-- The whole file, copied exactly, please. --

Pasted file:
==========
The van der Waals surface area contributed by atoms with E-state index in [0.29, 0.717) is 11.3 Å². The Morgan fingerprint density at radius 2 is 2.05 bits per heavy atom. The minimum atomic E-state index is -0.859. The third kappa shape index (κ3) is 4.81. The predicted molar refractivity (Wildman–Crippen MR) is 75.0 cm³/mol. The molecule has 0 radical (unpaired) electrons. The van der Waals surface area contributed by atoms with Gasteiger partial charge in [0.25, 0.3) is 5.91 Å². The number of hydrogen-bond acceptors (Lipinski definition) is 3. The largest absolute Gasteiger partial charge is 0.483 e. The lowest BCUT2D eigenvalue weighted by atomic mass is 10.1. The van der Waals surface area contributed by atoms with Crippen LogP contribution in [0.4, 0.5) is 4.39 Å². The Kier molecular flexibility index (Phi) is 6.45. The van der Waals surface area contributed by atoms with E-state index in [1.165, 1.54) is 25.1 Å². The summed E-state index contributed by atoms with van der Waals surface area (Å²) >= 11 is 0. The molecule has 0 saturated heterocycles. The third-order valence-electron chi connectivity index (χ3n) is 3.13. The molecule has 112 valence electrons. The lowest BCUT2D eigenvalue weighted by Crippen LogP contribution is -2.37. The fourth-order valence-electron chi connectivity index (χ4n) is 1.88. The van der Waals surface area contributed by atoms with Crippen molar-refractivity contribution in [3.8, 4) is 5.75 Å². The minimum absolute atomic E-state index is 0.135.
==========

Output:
The van der Waals surface area contributed by atoms with E-state index in [0.29, 0.717) is 11.3 Å². The Morgan fingerprint density at radius 2 is 2.05 bits per heavy atom. The minimum atomic E-state index is -0.859. The third kappa shape index (κ3) is 4.81. The predicted molar refractivity (Wildman–Crippen MR) is 75.0 cm³/mol. The molecule has 0 radical (unpaired) electrons. The van der Waals surface area contributed by atoms with Gasteiger partial charge in [0.25, 0.3) is 5.91 Å². The number of hydrogen-bond acceptors (Lipinski definition) is 3. The largest absolute Gasteiger partial charge is 0.483 e. The lowest BCUT2D eigenvalue weighted by atomic mass is 10.1. The van der Waals surface area contributed by atoms with Crippen LogP contribution in [0.4, 0.5) is 4.39 Å². The Kier molecular flexibility index (Phi) is 6.45. The van der Waals surface area contributed by atoms with E-state index in [1.165, 1.54) is 25.1 Å². The summed E-state index contributed by atoms with van der Waals surface area (Å²) >= 11 is 0. The molecule has 0 saturated heterocycles. The third-order valence-electron chi connectivity index (χ3n) is 3.13. The molecule has 112 valence electrons. The lowest BCUT2D eigenvalue weighted by Crippen LogP contribution is -2.37. The fourth-order valence-electron chi connectivity index (χ4n) is 1.88. The van der Waals surface area contributed by atoms with Crippen molar-refractivity contribution in [3.8, 4) is 5.75 Å². The minimum absolute atomic E-state index is 0.135.